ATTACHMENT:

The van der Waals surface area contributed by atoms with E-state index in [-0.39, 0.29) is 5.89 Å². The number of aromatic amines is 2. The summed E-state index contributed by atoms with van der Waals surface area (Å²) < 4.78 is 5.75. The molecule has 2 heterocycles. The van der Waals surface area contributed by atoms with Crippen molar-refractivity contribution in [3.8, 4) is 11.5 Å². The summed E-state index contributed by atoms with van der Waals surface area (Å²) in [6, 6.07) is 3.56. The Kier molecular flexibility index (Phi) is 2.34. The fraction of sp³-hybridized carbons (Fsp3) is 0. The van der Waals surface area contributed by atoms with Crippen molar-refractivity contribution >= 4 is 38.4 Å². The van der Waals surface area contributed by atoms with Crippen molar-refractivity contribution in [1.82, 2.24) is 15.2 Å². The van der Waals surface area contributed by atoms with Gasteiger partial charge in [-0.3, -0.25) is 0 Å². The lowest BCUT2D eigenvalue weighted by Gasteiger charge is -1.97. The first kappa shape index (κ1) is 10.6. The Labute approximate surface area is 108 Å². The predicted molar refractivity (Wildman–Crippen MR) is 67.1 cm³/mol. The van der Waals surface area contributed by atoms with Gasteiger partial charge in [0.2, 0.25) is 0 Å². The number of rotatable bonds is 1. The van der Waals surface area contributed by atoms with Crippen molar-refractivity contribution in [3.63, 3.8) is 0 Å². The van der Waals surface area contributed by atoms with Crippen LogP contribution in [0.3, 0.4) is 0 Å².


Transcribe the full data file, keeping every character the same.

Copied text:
The van der Waals surface area contributed by atoms with E-state index in [-0.39, 0.29) is 5.89 Å². The number of aromatic amines is 2. The summed E-state index contributed by atoms with van der Waals surface area (Å²) < 4.78 is 5.75. The molecule has 2 heterocycles. The van der Waals surface area contributed by atoms with Crippen molar-refractivity contribution in [3.8, 4) is 11.5 Å². The summed E-state index contributed by atoms with van der Waals surface area (Å²) in [6, 6.07) is 3.56. The Kier molecular flexibility index (Phi) is 2.34. The fraction of sp³-hybridized carbons (Fsp3) is 0. The van der Waals surface area contributed by atoms with Crippen molar-refractivity contribution >= 4 is 38.4 Å². The van der Waals surface area contributed by atoms with Crippen molar-refractivity contribution in [1.82, 2.24) is 15.2 Å². The van der Waals surface area contributed by atoms with Gasteiger partial charge in [-0.3, -0.25) is 0 Å². The lowest BCUT2D eigenvalue weighted by Gasteiger charge is -1.97. The first kappa shape index (κ1) is 10.6. The Labute approximate surface area is 108 Å². The predicted molar refractivity (Wildman–Crippen MR) is 67.1 cm³/mol. The van der Waals surface area contributed by atoms with Gasteiger partial charge in [0.2, 0.25) is 0 Å². The number of rotatable bonds is 1. The van der Waals surface area contributed by atoms with Crippen molar-refractivity contribution in [3.63, 3.8) is 0 Å². The van der Waals surface area contributed by atoms with Crippen LogP contribution in [0.3, 0.4) is 0 Å².